2 Advantages and disadvantages of having a live-in careworker

Advantages of having a live-in carer

  • Dedicated care: the main advantage of engaging a live-in careworker, which you employ, or receiving a managed service, where the agency employs the careworker, is the dedicated one-to-one care by a team of typically two carerworkers.
  • Your relative stays in their own home, surrounded by their possessions, in a completely familiar setting. While residential care can offer a valuable service, most people prefer to stay in their own home if they can. A poll conducted by One Poll for live-in care provider Consultus Care in 2014 found that 97% of respondents would not want to move into a care home.
  • Peace of mind: they, and you, live safe in the knowledge that someone is available to help if there is a problem. Indeed, live-in care  also offers companionship, reducing the risk of your relative feeling isolated and lonely. A careworker will also support your relative in their interests and hobbies, encouraging them to continue with them wherever possible. This can have positive effects on people’s confidence, happiness and well-being. If the careworker is happy to drive your relative or accompany them on journeys, that makes keeping in contact with friends and the local community much easier.
  • Keeping pets: the careworker can (provided they agree) help to look after a pet that might otherwise be put up for adoption or sent to a new home if its owner moved into residential care. Many care homes and sheltered accommodation do not allow pets, for understandable reasons.
  • Less pressure on relationships: relatives are able to continue their relationship with someone as part of the family, rather than being drawn into being their full-time careworker, which can be stressful, time-consuming and frustrating. This practical and emotional benefit takes the pressure off the family feeling that they have to cope with their relative’s needs all the time.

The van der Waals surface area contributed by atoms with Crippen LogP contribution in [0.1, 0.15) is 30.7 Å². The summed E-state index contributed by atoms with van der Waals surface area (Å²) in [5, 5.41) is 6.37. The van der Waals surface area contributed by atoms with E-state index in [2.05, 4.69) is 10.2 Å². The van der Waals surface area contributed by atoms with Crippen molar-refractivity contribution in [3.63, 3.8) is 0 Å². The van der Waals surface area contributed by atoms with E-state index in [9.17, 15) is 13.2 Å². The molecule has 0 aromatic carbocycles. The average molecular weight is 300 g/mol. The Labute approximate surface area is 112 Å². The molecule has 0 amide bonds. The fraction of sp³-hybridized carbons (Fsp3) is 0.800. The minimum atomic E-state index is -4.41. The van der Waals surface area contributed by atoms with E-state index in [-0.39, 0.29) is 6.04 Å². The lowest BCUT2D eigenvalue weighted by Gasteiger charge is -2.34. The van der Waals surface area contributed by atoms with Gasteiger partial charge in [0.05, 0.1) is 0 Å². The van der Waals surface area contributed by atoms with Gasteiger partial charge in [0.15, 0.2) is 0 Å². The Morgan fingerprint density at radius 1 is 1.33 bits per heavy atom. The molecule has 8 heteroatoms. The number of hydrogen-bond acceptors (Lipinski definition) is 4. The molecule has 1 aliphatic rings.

• Holidays and way of life: if your relative is still able to travel for holidays, this may only be possible if they are able to take a full-time careworker with them. This allows them to continue their way of life with as little restriction as possible.
  • Specialist training: many live-in careworkers are specially trained to deal with such conditions as dementia, Parkinson’s, stroke, MS or palliative care.  Some providers also offer live-in nursing staff.
  • Staying together: for couples, the cost of live-in care can be significantly less than a residential setting and loving partners are able to stay together. In some cases where one has dementia, they are separated in residential settings.

Disadvantages of having a live-in carer

  • Finding the right person: the key is to find the right careworker/care team who is properly trained and sympathetic to your relative's needs. This can be a challenge. If your relative has complex or demanding medical needs, it may be difficult to find suitable careworkers with the correct experience and training, although most live-in care companies provide very good training, including qualifications.
  • Lack of residential home benefits: some people also enjoy the social benefits of being in a residential home where they are constantly in contact with others, and may welcome giving up some of their privacy, so they can be freed from the sense of responsibility for managing their own home, even when they have help.
  • Cost: it isn't cheap to have live-in carers on call 24 hours a day, although with the introductions of personal budgets and direct payments it can be possible for live-in care to be state-funded, depending on eligibility. Also, live-in care fees can be lower than the price of a residential home. The arrangement can be particularly cost-effective for couples, because they pay once for a live-in carer, and twice over for places in a care home.
  • Living arrangements: live-in careworkers will require a private room in the house for their own use. From the point of view of your relative, not everyone is comfortable with having a stranger living in their home and there could be tensions about living arrangements, depending on how they work in practice. 
  • Needs of the careworker: careworkers will need breaks, including holidays, and to spend time with their own families. So the personnel will change occasionally, and some will be better than others. If your relative engages live-in carerworkers via a managed service, this will be less of a problem as the provider can organise short-term cover when necessary.